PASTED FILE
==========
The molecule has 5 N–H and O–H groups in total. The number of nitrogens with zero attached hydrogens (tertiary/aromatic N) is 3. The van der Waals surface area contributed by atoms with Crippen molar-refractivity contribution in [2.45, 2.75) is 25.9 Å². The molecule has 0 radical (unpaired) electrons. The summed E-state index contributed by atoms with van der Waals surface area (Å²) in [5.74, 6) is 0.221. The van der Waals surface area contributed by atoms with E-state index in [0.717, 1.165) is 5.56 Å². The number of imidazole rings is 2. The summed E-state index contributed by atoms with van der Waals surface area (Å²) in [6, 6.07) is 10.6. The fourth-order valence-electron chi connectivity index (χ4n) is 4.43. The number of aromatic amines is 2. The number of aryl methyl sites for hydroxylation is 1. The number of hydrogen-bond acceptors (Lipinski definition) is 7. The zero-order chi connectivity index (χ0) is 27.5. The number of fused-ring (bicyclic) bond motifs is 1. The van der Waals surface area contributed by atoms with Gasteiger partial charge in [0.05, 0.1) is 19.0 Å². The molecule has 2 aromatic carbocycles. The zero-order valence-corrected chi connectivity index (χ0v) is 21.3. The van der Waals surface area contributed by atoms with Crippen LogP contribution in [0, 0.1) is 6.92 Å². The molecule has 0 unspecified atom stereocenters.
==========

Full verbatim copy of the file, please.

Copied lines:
The molecule has 5 N–H and O–H groups in total. The number of nitrogens with zero attached hydrogens (tertiary/aromatic N) is 3. The van der Waals surface area contributed by atoms with Crippen molar-refractivity contribution in [2.45, 2.75) is 25.9 Å². The molecule has 0 radical (unpaired) electrons. The summed E-state index contributed by atoms with van der Waals surface area (Å²) in [5.74, 6) is 0.221. The van der Waals surface area contributed by atoms with E-state index in [0.717, 1.165) is 5.56 Å². The number of imidazole rings is 2. The summed E-state index contributed by atoms with van der Waals surface area (Å²) in [6, 6.07) is 10.6. The fourth-order valence-electron chi connectivity index (χ4n) is 4.43. The number of aromatic amines is 2. The number of aryl methyl sites for hydroxylation is 1. The number of hydrogen-bond acceptors (Lipinski definition) is 7. The zero-order chi connectivity index (χ0) is 27.5. The number of fused-ring (bicyclic) bond motifs is 1. The van der Waals surface area contributed by atoms with Gasteiger partial charge in [0.05, 0.1) is 19.0 Å². The molecule has 2 aromatic carbocycles. The zero-order valence-corrected chi connectivity index (χ0v) is 21.3. The van der Waals surface area contributed by atoms with Crippen LogP contribution in [0, 0.1) is 6.92 Å². The molecule has 0 unspecified atom stereocenters.